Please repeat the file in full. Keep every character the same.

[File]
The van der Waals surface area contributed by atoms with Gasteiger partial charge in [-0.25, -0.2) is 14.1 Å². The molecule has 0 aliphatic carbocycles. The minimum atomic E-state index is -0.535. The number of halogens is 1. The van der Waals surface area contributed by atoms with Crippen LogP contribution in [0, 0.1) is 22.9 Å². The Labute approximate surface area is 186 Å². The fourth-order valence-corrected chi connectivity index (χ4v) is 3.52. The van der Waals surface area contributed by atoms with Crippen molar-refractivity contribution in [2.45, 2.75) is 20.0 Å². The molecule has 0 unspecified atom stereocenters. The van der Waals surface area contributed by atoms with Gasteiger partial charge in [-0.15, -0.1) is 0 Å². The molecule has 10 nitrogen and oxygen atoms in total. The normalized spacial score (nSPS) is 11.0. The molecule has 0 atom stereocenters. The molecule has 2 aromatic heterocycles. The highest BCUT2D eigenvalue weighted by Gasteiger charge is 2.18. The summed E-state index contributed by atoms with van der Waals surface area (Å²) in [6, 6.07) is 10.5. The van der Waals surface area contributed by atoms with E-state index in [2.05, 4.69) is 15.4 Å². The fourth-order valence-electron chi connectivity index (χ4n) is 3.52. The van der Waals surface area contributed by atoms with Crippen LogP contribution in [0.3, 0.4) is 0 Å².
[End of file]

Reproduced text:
The van der Waals surface area contributed by atoms with Gasteiger partial charge in [-0.25, -0.2) is 14.1 Å². The molecule has 0 aliphatic carbocycles. The minimum atomic E-state index is -0.535. The number of halogens is 1. The van der Waals surface area contributed by atoms with Crippen LogP contribution in [0, 0.1) is 22.9 Å². The Labute approximate surface area is 186 Å². The fourth-order valence-corrected chi connectivity index (χ4v) is 3.52. The van der Waals surface area contributed by atoms with Crippen molar-refractivity contribution in [2.45, 2.75) is 20.0 Å². The molecule has 0 unspecified atom stereocenters. The van der Waals surface area contributed by atoms with Gasteiger partial charge in [-0.15, -0.1) is 0 Å². The molecule has 10 nitrogen and oxygen atoms in total. The normalized spacial score (nSPS) is 11.0. The molecule has 0 atom stereocenters. The molecule has 2 aromatic heterocycles. The highest BCUT2D eigenvalue weighted by Gasteiger charge is 2.18. The summed E-state index contributed by atoms with van der Waals surface area (Å²) in [6, 6.07) is 10.5. The van der Waals surface area contributed by atoms with E-state index in [2.05, 4.69) is 15.4 Å². The fourth-order valence-electron chi connectivity index (χ4n) is 3.52. The van der Waals surface area contributed by atoms with Crippen LogP contribution in [0.3, 0.4) is 0 Å².